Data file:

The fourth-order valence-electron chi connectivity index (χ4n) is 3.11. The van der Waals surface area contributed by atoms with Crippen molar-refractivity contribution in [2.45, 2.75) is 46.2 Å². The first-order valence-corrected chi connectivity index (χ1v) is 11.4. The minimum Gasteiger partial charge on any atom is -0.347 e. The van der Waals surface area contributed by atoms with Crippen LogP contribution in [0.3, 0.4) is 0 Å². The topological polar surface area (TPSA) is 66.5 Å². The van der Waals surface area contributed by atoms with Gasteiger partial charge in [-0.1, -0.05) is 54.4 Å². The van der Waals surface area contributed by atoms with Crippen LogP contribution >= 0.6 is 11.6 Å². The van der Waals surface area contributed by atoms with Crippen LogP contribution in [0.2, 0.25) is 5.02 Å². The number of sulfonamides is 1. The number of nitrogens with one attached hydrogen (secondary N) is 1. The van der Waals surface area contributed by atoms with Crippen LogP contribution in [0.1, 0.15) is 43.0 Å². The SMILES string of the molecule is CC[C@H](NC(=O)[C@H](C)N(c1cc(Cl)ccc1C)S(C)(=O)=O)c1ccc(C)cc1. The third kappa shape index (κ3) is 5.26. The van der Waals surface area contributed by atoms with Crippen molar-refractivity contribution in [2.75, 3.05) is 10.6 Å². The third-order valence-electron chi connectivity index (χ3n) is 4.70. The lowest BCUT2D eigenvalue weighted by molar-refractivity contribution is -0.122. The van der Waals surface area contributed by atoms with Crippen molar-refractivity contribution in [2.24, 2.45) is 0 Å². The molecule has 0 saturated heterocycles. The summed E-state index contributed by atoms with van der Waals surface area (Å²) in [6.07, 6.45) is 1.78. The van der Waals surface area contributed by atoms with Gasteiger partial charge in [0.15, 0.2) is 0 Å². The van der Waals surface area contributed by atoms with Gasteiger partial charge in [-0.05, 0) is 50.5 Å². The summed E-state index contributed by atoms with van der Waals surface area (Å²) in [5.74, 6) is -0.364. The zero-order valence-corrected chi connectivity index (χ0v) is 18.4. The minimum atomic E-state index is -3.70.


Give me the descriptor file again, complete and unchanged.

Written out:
The fourth-order valence-electron chi connectivity index (χ4n) is 3.11. The van der Waals surface area contributed by atoms with Crippen molar-refractivity contribution in [2.45, 2.75) is 46.2 Å². The first-order valence-corrected chi connectivity index (χ1v) is 11.4. The minimum Gasteiger partial charge on any atom is -0.347 e. The van der Waals surface area contributed by atoms with Crippen LogP contribution in [0.3, 0.4) is 0 Å². The topological polar surface area (TPSA) is 66.5 Å². The van der Waals surface area contributed by atoms with Gasteiger partial charge in [-0.1, -0.05) is 54.4 Å². The van der Waals surface area contributed by atoms with Crippen LogP contribution >= 0.6 is 11.6 Å². The van der Waals surface area contributed by atoms with Crippen LogP contribution in [0.2, 0.25) is 5.02 Å². The number of sulfonamides is 1. The number of nitrogens with one attached hydrogen (secondary N) is 1. The van der Waals surface area contributed by atoms with Crippen LogP contribution in [0.1, 0.15) is 43.0 Å². The SMILES string of the molecule is CC[C@H](NC(=O)[C@H](C)N(c1cc(Cl)ccc1C)S(C)(=O)=O)c1ccc(C)cc1. The third kappa shape index (κ3) is 5.26. The van der Waals surface area contributed by atoms with Crippen molar-refractivity contribution in [2.75, 3.05) is 10.6 Å². The third-order valence-electron chi connectivity index (χ3n) is 4.70. The lowest BCUT2D eigenvalue weighted by molar-refractivity contribution is -0.122. The van der Waals surface area contributed by atoms with Crippen molar-refractivity contribution in [2.24, 2.45) is 0 Å². The molecule has 0 saturated heterocycles. The summed E-state index contributed by atoms with van der Waals surface area (Å²) in [6.07, 6.45) is 1.78. The van der Waals surface area contributed by atoms with Gasteiger partial charge in [0.15, 0.2) is 0 Å². The van der Waals surface area contributed by atoms with Gasteiger partial charge in [-0.05, 0) is 50.5 Å². The summed E-state index contributed by atoms with van der Waals surface area (Å²) in [5.74, 6) is -0.364. The zero-order valence-corrected chi connectivity index (χ0v) is 18.4. The minimum atomic E-state index is -3.70.